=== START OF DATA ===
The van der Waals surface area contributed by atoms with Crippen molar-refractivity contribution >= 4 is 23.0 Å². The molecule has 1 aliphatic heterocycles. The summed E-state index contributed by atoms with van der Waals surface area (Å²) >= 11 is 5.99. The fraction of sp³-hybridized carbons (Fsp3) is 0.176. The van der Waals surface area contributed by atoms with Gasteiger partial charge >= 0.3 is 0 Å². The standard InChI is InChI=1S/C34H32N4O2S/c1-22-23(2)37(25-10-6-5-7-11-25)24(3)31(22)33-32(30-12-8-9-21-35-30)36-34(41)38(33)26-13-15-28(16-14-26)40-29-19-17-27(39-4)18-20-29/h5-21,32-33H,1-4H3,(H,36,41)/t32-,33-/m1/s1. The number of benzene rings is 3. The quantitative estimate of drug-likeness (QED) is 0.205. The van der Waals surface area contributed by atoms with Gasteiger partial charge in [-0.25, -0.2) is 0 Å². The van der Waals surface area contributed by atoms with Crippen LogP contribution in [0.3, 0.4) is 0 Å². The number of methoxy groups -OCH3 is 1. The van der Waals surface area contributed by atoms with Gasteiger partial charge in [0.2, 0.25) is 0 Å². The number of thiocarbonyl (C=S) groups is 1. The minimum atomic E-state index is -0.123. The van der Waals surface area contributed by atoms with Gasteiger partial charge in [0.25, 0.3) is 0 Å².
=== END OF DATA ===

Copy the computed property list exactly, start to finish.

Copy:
The van der Waals surface area contributed by atoms with Crippen molar-refractivity contribution >= 4 is 23.0 Å². The molecule has 1 aliphatic heterocycles. The summed E-state index contributed by atoms with van der Waals surface area (Å²) >= 11 is 5.99. The fraction of sp³-hybridized carbons (Fsp3) is 0.176. The van der Waals surface area contributed by atoms with Gasteiger partial charge >= 0.3 is 0 Å². The standard InChI is InChI=1S/C34H32N4O2S/c1-22-23(2)37(25-10-6-5-7-11-25)24(3)31(22)33-32(30-12-8-9-21-35-30)36-34(41)38(33)26-13-15-28(16-14-26)40-29-19-17-27(39-4)18-20-29/h5-21,32-33H,1-4H3,(H,36,41)/t32-,33-/m1/s1. The number of benzene rings is 3. The quantitative estimate of drug-likeness (QED) is 0.205. The van der Waals surface area contributed by atoms with Gasteiger partial charge in [-0.25, -0.2) is 0 Å². The van der Waals surface area contributed by atoms with Crippen LogP contribution in [0.3, 0.4) is 0 Å². The number of methoxy groups -OCH3 is 1. The van der Waals surface area contributed by atoms with Gasteiger partial charge in [0.2, 0.25) is 0 Å². The number of thiocarbonyl (C=S) groups is 1. The minimum atomic E-state index is -0.123. The van der Waals surface area contributed by atoms with Gasteiger partial charge in [0.25, 0.3) is 0 Å².